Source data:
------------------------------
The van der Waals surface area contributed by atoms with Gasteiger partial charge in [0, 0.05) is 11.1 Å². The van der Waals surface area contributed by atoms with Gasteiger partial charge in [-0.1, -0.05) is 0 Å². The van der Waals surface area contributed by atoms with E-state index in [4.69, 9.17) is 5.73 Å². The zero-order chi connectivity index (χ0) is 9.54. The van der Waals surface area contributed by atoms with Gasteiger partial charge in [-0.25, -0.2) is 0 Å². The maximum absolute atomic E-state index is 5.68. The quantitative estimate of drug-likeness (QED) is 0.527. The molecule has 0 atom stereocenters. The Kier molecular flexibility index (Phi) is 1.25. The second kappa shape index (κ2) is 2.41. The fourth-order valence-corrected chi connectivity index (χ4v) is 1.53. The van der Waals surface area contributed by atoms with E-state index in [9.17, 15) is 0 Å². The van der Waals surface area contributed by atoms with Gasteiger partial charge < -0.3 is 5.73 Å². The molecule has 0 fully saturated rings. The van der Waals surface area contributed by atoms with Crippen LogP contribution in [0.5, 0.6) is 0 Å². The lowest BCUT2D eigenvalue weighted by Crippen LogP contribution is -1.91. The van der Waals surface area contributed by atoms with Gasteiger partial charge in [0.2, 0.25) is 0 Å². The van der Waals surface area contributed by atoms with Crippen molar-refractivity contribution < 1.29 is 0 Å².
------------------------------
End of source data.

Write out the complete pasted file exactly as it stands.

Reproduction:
The van der Waals surface area contributed by atoms with Gasteiger partial charge in [0, 0.05) is 11.1 Å². The van der Waals surface area contributed by atoms with Gasteiger partial charge in [-0.1, -0.05) is 0 Å². The van der Waals surface area contributed by atoms with E-state index in [4.69, 9.17) is 5.73 Å². The zero-order chi connectivity index (χ0) is 9.54. The van der Waals surface area contributed by atoms with Gasteiger partial charge in [-0.25, -0.2) is 0 Å². The maximum absolute atomic E-state index is 5.68. The quantitative estimate of drug-likeness (QED) is 0.527. The molecule has 0 atom stereocenters. The Kier molecular flexibility index (Phi) is 1.25. The second kappa shape index (κ2) is 2.41. The fourth-order valence-corrected chi connectivity index (χ4v) is 1.53. The van der Waals surface area contributed by atoms with E-state index in [9.17, 15) is 0 Å². The van der Waals surface area contributed by atoms with Gasteiger partial charge < -0.3 is 5.73 Å². The molecule has 0 fully saturated rings. The van der Waals surface area contributed by atoms with Crippen LogP contribution in [0.5, 0.6) is 0 Å². The lowest BCUT2D eigenvalue weighted by Crippen LogP contribution is -1.91. The van der Waals surface area contributed by atoms with Gasteiger partial charge in [0.2, 0.25) is 0 Å². The van der Waals surface area contributed by atoms with Crippen molar-refractivity contribution < 1.29 is 0 Å².